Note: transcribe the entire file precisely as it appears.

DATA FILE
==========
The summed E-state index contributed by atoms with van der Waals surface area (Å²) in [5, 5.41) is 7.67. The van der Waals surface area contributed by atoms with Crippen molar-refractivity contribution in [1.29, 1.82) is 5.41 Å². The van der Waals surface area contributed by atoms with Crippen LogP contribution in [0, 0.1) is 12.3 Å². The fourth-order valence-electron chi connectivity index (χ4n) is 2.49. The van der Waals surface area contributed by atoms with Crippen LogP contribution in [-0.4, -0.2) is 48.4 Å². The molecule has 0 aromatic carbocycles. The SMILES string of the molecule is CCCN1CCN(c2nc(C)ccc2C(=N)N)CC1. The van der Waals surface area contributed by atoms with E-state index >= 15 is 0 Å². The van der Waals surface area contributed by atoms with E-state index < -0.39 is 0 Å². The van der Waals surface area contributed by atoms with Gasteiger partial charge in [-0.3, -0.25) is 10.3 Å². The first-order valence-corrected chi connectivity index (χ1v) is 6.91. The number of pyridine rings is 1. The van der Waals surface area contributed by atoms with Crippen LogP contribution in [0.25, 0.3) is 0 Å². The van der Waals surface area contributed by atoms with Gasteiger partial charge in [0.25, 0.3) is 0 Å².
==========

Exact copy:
The summed E-state index contributed by atoms with van der Waals surface area (Å²) in [5, 5.41) is 7.67. The van der Waals surface area contributed by atoms with Crippen molar-refractivity contribution in [1.29, 1.82) is 5.41 Å². The van der Waals surface area contributed by atoms with Crippen LogP contribution in [0, 0.1) is 12.3 Å². The fourth-order valence-electron chi connectivity index (χ4n) is 2.49. The van der Waals surface area contributed by atoms with Crippen LogP contribution in [-0.4, -0.2) is 48.4 Å². The molecule has 0 aromatic carbocycles. The SMILES string of the molecule is CCCN1CCN(c2nc(C)ccc2C(=N)N)CC1. The van der Waals surface area contributed by atoms with E-state index >= 15 is 0 Å². The van der Waals surface area contributed by atoms with E-state index < -0.39 is 0 Å². The van der Waals surface area contributed by atoms with Gasteiger partial charge in [-0.3, -0.25) is 10.3 Å². The first-order valence-corrected chi connectivity index (χ1v) is 6.91. The number of pyridine rings is 1. The van der Waals surface area contributed by atoms with Crippen LogP contribution in [0.25, 0.3) is 0 Å². The van der Waals surface area contributed by atoms with Gasteiger partial charge in [0.25, 0.3) is 0 Å².